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|Date:||Jan. 27 - May 16|
|Hours of Instruction:||45|
Enrollment is extremely limited.
Think BIG! Web server logs, internet clickstream data, social media activity, equipment sensors of all types… Data is now being collected everywhere at a phenomenal rate. How can such massive quantities of data be sorted, analyzed, and turned into something useful? If your company intends to make the best use of data to gain the competitive edge, this course is a “must have.”
Course topics include:
An example is correlation (or regression) analysis based on calibration. A regression algorithm, which is used to process a stream of data in real time, is permanently updated by itself by another stream of “calibration” data.
Consider the problems:
Standard approaches require recording a complete signal and then applying to it a processing algorithm. Although such an approach can provide the most accurate processing, it cannot be done in real time since it would require a record full signal (or big chunks of it). When time is critical, processing can be performed as the data arrives, using a “sliding window.” This approach does not require storing the source signal and provides a feasible balance between processing quality, complexity and delay.
Contemporary algorithmic thinking is severely linked to a programming language. At the same time almost all algorithmic languages, which are used for applied problems explicitly determine the order of operations. As a result, even if a computer can handle multiple problems at once a classical algorithmic language would not allow using parallelism implicitly. To overcome that, a programmer should explicitly determine which parts of code can be executed in parallel. A radical approach to that problem is move towards algorithmic languages that do not specify the order of operations.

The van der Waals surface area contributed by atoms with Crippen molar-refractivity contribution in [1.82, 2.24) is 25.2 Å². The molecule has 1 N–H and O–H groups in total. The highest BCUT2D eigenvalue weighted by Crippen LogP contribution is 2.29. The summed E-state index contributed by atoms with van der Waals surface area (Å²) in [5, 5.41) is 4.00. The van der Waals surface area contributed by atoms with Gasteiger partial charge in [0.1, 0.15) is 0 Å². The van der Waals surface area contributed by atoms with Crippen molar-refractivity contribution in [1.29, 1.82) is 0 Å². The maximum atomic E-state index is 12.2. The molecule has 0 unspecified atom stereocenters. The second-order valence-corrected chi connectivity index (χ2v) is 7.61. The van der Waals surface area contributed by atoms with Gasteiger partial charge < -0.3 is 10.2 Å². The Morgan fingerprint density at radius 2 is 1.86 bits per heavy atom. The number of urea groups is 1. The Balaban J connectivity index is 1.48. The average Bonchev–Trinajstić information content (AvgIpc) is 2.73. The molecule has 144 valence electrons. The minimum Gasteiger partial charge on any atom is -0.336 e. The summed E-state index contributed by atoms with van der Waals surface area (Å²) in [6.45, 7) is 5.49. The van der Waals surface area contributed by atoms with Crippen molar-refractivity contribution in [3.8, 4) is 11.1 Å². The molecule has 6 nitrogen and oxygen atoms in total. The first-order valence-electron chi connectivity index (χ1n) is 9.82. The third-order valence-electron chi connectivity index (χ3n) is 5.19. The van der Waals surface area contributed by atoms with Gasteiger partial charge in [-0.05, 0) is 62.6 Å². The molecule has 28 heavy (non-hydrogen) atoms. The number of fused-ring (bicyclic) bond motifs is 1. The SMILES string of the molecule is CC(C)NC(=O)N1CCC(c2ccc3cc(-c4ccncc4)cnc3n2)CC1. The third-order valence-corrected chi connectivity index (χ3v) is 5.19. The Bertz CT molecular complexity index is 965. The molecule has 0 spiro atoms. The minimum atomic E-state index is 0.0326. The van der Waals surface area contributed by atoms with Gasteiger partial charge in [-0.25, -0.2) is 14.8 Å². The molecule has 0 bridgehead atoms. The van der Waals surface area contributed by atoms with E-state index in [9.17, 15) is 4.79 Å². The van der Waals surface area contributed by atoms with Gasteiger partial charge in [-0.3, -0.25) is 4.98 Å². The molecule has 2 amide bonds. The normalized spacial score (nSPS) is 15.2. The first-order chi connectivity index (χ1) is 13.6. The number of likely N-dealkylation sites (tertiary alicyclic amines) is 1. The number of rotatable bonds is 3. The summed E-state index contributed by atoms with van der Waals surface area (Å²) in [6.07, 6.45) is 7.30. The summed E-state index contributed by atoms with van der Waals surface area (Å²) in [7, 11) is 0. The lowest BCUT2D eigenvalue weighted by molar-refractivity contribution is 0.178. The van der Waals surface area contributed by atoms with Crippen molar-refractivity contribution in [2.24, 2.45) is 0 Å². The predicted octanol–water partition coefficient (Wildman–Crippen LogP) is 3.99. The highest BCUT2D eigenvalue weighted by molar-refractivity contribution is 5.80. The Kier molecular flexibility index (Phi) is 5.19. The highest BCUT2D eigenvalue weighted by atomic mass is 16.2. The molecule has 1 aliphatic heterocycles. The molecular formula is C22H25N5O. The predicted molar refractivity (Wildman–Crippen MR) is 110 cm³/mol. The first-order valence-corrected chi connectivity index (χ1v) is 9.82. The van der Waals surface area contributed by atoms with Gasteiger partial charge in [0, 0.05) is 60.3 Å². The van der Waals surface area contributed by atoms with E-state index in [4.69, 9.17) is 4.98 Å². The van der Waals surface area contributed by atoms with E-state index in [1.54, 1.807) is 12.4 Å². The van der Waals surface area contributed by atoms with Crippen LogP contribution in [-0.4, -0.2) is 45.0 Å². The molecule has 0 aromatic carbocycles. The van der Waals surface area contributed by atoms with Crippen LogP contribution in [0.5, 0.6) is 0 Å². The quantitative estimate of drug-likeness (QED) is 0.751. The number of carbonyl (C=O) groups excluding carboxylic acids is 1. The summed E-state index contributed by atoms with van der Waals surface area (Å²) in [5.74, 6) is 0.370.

For example, consider the information system of a modern aircraft. It has thousands of sensors and is continuously providing streams of readings. It is required in real time to recognize “pathological” patterns of readings’ combinations in dynamics, identify a malfunctioning device or circuit, and initiate appropriate compensation mechanisms.
Peter Golubtsov is a Professor in the Division of Mathematics, Physics Department of the Moscow State Lomonosov University, Moscow, Russia. His areas of research include information science, decision making theory, game theory, probability and statistics, fuzzy sets and systems, mathematical physics, computer simulation, algebra and category theory. At the center of his studies is the concept of informativeness for information transformers which generalizes the notion of sufficiency in statistics.
Statistical, Dynamical and Computational Modeling will be offered soon. This is an interdisciplinary course on the integration of statistical and dynamical models with applications to biological problems. Topics include linear and nonlinear models estimation, systems of ordinary differential equations, numerical integration, bootstrapping, MCMC methods. The course is intended for students of mathematics and the natural sciences.